“Viva Crimea!”: Italians defy sanctions on momentous Crimea visit

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October 15, 2016 – Fort Russ News – 

RT – translated by J. Arnoldski – 

Italian politicians and businessmen’s ongoing visit to Crimea is “a form of protest of the northern regions [of Italy] against the Renzi government’s policies,” which has approved new sanctions against Russia under EU pressure. Such is the opinion of the visit’s organizer, Stefano Valdegamberi. Valdegamberi stated to L’indro: “These sanctions are causing enormous damage to the economy of Italy’s northern regions, and calls for them to be lifted are not heard because of the climate of Russophobia.”

“Now the wind of a cold war between Russia and the US is stronger than ever, and a new ‘page’ in this ‘crisis book’ is being written in the chapter on sanctions,” the journal L’indro wrote on the topic of the delegation of Italian politicians and businessmen currently visiting Crimea. 

The head of Russia’s State Duma Committee on International Affairs, Leonid Slutskiy, believes that the Italian delegation’s Crimea visit is a fatal blow to the logic of the anti-Russian sanctions. The deputy told journalists on October 14th: “This is a momentous visit which is completely destroying the logic of Western economic sanctions against Russia.”

In addition to parliamentarians, the peninsula is being visited by Italian businessmen who are already holding specific negotiations on cooperation in the trade, economic, scientific, technological, and cultural spheres. 

“This is a dignified response to the ideologists of the anti-Russian sanctions who desire to ‘tear our economy to shreds’ and achieve the isolation of the Russian Federation. We attach great importance to this visit and hope that it will provide a good basis for business cooperation between Crimea and Italy’s regions,” Slutsky emphasized.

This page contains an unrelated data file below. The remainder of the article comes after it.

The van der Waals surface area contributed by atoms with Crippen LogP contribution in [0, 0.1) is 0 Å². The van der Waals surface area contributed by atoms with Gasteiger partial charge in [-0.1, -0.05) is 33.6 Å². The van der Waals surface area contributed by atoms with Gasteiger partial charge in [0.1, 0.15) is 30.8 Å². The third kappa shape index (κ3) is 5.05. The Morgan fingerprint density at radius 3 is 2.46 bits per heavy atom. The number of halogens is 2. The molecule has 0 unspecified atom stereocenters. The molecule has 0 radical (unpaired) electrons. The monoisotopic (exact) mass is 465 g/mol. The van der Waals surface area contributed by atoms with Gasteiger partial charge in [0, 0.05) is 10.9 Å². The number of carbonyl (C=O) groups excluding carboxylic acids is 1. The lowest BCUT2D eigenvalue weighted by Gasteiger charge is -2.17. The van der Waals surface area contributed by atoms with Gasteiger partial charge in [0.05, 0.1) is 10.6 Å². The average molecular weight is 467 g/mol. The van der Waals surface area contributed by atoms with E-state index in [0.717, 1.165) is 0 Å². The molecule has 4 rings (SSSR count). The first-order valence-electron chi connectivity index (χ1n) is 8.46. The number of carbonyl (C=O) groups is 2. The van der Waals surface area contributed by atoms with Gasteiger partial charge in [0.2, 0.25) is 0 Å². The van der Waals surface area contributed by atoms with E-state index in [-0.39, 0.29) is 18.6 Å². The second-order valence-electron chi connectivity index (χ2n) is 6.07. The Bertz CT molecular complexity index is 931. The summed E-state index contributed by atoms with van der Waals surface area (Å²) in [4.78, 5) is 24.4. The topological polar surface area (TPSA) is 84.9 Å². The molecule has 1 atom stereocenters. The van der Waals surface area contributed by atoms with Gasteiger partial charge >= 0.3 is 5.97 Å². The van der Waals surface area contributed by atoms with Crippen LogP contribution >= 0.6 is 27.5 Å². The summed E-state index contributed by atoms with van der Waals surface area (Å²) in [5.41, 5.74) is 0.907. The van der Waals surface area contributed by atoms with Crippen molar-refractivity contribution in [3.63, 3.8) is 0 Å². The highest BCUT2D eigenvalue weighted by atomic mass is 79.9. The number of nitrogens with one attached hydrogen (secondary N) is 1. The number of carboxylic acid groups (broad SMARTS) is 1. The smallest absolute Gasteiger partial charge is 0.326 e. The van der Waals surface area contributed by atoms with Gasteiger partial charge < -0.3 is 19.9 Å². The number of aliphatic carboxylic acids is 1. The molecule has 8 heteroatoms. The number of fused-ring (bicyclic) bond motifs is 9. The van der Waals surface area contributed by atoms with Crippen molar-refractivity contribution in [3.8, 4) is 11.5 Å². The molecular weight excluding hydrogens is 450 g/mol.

18 parliamentarians and businessmen from five Italian regions (Veneto, Liguria, Lombardy, Tuscany, and Emilia-Romagna) arrived in Crimea on Friday, October 14th. The delegation’s working program began with a visit to the monument to the “polite people” on Republic Square in Simferopol. The Italian deputies were told the history of the origin of the term “polite people” and then chanted “Viva Crimea!” around the monument. 

The Italian delegation was then received in the Council of Ministers by the head of the republic, Sergey Aksenov. During the meeting, the two sides signed a memorandum on making Crimean Simferopol and Italian Padua twin cities, which was agreed upon by the head of Simferopol’s city administration, Gennady Bakharev, and the municipal representative of Padua who came with the delegation.

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Crimean Prime Minister Sergey Aksenov stressed that this visit by such a representative delegation “allows the myth that the referendum in Crimea was held under gunpoint to be dispelled.” However, he noted that the visit is more significant for business than politics.

“The Italian delegation’s visit is important not only from a political point of view, but also has an entirely practical, specific dimension. In particular, it is important for us to establish cooperation with Italian business representatives who have extensive experience in the fields of water purification, agricultural technology manufacturing, farming, and animal feed,” the head of the republic wrote on his Facebook page. 

Aksenov also expressed hope that, upon visiting the Massandra wine association, the Italians would be interested in collaboration with Crimean wineries.

Over the past year, the peninsula has been visited by parliamentarians from several European countries. In late July, a delegation of French parliamentarians headed by the French National Assembly deputy Thierry Mariani visited Crimea. During the visit, Mariani expressed the opinion that if Crimea had not joined Russia, then the region would have been gripped by military hostilities like Donbass. 

In December 2015, Ukrainian authorities reported that Kiev was opening criminal proceedings against a number of European politicians due to their “illegal” visit to the peninsula, which Ukraine still believes to be occupied by Russia.

In March 2014, Crimea became a part of Russia after the overwhelming majority of the region’s citizens voted in a referendum on the issue. Kiev and a number of Western countries continue to consider the peninsula Ukrainian territory. 

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